Deckard is a detective tasked with finding and “retiring” (or killing) replicants (artificial humans) who have malfunctioned and who may pose a danger to humans. Some of them seek out their creator in order to gain answers to questions about their origins. In the course of the film, Deckard is forced to question his own nature and what it means to be human.

 

For a fuller discussion of this film, please click here.

 

The “Terminator” films investigate the area of artificial intelligence, with mankind perhaps becoming too clever for its own good and creating machines in the future which develop consciousness and which send back through time killer robots to prevent the rise of resistance movements threatening them in the future.

 

 

Time travel and its consequences have long been a favourite plot source for sci-fi films, and they are dealt with well here.

 

The second film in the series is probably the most successful as it examines leadership, friendship, human rights, duty and humanity.

 

“The Matrix” 1999, Larry and Andy Wachowski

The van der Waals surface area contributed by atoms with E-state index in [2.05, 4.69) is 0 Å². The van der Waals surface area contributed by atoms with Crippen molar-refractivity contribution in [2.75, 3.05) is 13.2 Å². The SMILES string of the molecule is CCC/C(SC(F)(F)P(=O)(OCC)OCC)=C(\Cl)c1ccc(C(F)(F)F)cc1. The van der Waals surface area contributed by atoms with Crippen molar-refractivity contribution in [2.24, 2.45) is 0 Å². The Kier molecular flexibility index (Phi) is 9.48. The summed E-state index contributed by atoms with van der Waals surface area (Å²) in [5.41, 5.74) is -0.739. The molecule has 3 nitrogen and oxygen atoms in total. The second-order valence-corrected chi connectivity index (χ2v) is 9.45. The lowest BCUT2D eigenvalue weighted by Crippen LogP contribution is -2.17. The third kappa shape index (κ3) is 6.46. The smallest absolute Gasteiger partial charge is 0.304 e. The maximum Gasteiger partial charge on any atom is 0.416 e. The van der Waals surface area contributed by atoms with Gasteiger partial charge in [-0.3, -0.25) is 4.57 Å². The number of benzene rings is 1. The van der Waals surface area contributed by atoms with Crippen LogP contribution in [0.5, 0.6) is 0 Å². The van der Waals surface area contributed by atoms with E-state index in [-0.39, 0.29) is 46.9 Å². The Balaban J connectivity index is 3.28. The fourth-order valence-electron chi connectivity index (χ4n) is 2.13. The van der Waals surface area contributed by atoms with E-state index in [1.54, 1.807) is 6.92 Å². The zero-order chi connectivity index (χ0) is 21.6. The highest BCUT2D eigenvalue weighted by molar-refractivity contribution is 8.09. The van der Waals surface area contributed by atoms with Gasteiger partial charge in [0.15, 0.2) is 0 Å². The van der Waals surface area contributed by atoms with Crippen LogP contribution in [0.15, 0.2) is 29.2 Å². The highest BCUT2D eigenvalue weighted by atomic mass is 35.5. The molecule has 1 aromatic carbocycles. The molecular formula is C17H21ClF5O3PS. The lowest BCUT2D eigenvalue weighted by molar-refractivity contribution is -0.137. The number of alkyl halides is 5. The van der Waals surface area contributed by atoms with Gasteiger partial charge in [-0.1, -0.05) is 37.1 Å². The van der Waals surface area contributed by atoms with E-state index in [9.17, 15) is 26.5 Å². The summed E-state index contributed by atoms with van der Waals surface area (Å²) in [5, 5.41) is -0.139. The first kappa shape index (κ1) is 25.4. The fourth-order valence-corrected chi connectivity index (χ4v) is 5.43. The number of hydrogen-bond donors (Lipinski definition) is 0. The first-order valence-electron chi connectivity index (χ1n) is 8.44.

Science-fiction based on the philosophical precepts of Plato, “The Matrix” manages to combine action and excitement with some rather complex philosophical concepts – no mean feat!

 

Basically, it boils down to the division of the body and the mind (or soul). Plato believed (and influenced most of Western philosophy and religion in the process) that knowledge is innate and the body serves only to draw that knowledge out of us. It follows, then, that the body may be dispensed with if contact can be made directly with the mind, which is the centre of reality.

 

Here we have a film that investigates the possibilities of a world in which the mind rules, but the mind is not susceptible to the same physical restrictions as the body, leading to thrilling visual and intellectual spectacles.

 

The sequels appear “tagged on” and, like “Star Wars” before them, develop the spectacle but fail to live up to the premise of the original.

 

Cloning is a popular topic among makers of sci-fi films, and has been treated in a variety of ways. “The 6th Day” (2000, Roger Spottiswoode) starring Arnold Schwarzenegger offers cloning as the premise for a series of action sequences and is fairly light-hearted and entertaining. More interesting and thought-provoking is “Moon” (2009, Duncan Jones) in which a lonely technician on the moon slowly uncovers the truth about himself as he questions his past and considers his future. This deals nicely with identity, the value attached to life and the whole issue of considering clones as second class or inferior.